Self-identified Christian voters were interviewed in this survey. Interviewers probed for responses on a variety of political issues, as well as for religious opinions and behavior. Political issues included the nuclear freeze, the Equal Rights Amendment, abortion, prayer in schools, U.S. intervention and aid in Central America, and defense spending. Other data include voting behavior in the 1980 Presidential election, projected voting in the 1984 election, and opinions of various public figures and religious groups. The importance of religious views in the selection of political candidates was assessed by each individual, in addition to opinions and experiences concerning the involvement of religious leaders with politics. Information was also gathered on religious behavior such as church attendance and watching religious television programs. Data on sex, race, educational level, occupation, income, and political party registration are included.

Project Teen Canada 1984 (Uploaded: 6/5/2020)

The Project Teen Canada 1984 national survey is the first in a series of national, bilingual research projects examining the values, attitudes, beliefs, behaviour, and expectations of Canadian teenagers. Based on the Project Canada adult surveys, the project has taken representative samples of Canadian teenagers every eight years, creating panel studies through which social change and stability can be monitored.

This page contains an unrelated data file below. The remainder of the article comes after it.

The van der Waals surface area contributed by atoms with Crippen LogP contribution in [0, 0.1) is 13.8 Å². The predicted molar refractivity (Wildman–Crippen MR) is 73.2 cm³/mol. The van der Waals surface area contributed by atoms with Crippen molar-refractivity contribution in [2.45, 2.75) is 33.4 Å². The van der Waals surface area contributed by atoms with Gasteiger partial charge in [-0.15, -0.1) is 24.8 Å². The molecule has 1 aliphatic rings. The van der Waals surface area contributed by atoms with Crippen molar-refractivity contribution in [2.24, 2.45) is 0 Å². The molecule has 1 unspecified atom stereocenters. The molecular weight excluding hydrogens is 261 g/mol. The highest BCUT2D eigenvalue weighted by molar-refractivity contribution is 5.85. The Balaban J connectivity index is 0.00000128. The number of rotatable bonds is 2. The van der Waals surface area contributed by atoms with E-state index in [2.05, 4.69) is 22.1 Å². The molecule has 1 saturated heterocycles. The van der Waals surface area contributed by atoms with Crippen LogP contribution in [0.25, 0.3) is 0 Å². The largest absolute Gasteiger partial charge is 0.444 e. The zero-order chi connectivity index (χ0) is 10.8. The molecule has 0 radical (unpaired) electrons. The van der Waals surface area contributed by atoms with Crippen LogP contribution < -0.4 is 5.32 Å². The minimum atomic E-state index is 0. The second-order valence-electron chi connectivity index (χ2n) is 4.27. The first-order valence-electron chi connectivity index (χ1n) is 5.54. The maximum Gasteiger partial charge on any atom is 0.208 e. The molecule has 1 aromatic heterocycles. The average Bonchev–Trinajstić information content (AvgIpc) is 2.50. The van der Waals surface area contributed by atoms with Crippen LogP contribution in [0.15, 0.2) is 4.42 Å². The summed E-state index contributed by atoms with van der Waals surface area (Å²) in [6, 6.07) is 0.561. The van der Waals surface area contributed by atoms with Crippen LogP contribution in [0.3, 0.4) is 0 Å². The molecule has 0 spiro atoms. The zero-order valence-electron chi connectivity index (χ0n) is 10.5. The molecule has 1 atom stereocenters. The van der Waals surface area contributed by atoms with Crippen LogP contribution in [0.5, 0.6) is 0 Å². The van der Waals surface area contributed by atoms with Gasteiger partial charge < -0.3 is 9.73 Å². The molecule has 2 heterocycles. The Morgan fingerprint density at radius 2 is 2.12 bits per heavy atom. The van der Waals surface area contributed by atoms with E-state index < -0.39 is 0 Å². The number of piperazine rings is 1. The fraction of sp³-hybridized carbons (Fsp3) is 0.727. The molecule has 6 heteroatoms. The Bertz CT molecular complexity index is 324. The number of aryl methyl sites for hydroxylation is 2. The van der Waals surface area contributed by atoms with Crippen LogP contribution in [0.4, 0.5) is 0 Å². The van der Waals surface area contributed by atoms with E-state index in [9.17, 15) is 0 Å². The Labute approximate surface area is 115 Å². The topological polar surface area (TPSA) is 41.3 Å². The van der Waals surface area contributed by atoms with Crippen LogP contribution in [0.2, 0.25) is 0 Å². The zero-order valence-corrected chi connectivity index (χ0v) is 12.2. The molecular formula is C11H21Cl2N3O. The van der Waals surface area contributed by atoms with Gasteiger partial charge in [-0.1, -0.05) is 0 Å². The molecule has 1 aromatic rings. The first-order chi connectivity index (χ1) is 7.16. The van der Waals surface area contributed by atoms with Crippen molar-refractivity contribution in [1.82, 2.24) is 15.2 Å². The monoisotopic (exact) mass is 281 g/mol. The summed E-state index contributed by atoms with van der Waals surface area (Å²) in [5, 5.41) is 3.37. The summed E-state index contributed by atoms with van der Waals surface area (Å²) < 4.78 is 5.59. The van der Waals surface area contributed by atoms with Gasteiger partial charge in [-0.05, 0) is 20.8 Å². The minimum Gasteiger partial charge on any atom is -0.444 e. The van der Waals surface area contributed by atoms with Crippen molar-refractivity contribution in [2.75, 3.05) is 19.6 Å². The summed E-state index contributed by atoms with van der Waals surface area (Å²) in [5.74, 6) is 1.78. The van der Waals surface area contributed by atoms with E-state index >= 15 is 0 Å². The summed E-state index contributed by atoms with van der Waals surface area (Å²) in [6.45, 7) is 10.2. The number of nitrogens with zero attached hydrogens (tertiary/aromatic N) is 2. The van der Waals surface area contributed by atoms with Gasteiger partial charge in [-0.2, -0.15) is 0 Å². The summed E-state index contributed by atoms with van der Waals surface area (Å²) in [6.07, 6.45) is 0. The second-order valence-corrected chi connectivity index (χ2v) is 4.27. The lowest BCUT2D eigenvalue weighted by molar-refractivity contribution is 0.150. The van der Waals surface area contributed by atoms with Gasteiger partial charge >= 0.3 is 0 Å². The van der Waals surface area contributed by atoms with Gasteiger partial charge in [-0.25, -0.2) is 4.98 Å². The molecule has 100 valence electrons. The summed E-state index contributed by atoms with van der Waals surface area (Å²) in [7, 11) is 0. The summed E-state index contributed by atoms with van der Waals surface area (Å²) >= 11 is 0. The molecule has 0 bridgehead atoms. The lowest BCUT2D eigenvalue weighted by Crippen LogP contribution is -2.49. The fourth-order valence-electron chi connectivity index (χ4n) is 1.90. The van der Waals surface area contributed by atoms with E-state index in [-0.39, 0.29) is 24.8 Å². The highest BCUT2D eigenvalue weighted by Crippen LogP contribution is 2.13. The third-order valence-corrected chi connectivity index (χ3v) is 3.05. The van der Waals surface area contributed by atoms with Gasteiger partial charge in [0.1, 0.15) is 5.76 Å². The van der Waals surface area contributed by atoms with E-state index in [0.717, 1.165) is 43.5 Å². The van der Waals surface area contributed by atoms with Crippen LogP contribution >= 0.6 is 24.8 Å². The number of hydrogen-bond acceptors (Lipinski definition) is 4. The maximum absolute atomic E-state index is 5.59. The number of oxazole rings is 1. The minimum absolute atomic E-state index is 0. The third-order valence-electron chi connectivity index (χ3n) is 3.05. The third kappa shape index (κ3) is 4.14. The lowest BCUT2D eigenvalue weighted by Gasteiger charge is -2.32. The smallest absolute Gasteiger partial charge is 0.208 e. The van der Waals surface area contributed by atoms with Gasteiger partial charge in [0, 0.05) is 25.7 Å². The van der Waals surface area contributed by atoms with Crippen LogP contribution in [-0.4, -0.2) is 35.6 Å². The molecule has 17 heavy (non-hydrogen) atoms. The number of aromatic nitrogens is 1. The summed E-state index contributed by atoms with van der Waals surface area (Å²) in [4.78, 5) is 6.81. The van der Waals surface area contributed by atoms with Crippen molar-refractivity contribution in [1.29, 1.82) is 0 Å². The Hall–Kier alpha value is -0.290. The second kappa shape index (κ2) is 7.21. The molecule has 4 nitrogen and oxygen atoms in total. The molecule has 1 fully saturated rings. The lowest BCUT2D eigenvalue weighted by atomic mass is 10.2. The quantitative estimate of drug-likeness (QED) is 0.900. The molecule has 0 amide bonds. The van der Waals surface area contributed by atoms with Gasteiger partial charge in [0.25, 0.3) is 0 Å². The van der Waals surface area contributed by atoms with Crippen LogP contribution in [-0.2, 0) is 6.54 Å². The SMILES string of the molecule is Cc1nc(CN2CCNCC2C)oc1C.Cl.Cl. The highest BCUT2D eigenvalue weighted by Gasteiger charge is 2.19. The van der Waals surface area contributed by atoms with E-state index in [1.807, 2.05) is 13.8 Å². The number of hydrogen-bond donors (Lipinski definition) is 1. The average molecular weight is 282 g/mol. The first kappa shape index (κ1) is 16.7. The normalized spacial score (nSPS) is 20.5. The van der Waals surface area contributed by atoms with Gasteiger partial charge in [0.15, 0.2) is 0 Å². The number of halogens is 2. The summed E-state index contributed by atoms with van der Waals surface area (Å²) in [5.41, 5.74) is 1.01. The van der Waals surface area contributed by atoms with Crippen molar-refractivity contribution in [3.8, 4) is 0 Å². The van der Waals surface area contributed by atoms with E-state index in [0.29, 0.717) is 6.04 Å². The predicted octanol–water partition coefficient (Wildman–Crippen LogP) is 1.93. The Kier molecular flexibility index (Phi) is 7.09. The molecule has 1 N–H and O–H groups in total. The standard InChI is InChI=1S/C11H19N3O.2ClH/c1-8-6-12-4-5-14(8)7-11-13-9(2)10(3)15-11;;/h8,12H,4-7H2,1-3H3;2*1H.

Project Teen Canada 2008 (Uploaded: 6/5/2020)

The Project Teen Canada 2008 national survey is the fourth in a series of national, bilingual research projects examining the values, attitudes, beliefs, behaviour, and expectations of Canadian teenagers. Based on the Project Canada adult surveys, the project has taken representative samples of Canadian teenagers every eight years, creating panel studies through which social change and stability can be monitored.

Project Teen Canada 2000 (Uploaded: 6/5/2020)

The Project Teen Canada 2000 national survey is the third in a series of national, bilingual research projects examining the values, attitudes, beliefs, behaviour, and expectations of Canadian teenagers. Based on the Project Canada adult surveys, the project has taken representative samples of Canadian teenagers every eight years, creating panel studies through which social change and stability can be monitored.

Project Teen Canada 1992 (Uploaded: 6/5/2020)

The Project Teen Canada 1992 national survey is the second in a series of national, bilingual research projects examining the values, attitudes, beliefs, behaviour, and expectations of Canadian teenagers. Based on the Project Canada adult surveys, the project has taken representative samples of Canadian teenagers every eight years, creating panel studies through which social change and stability can be monitored.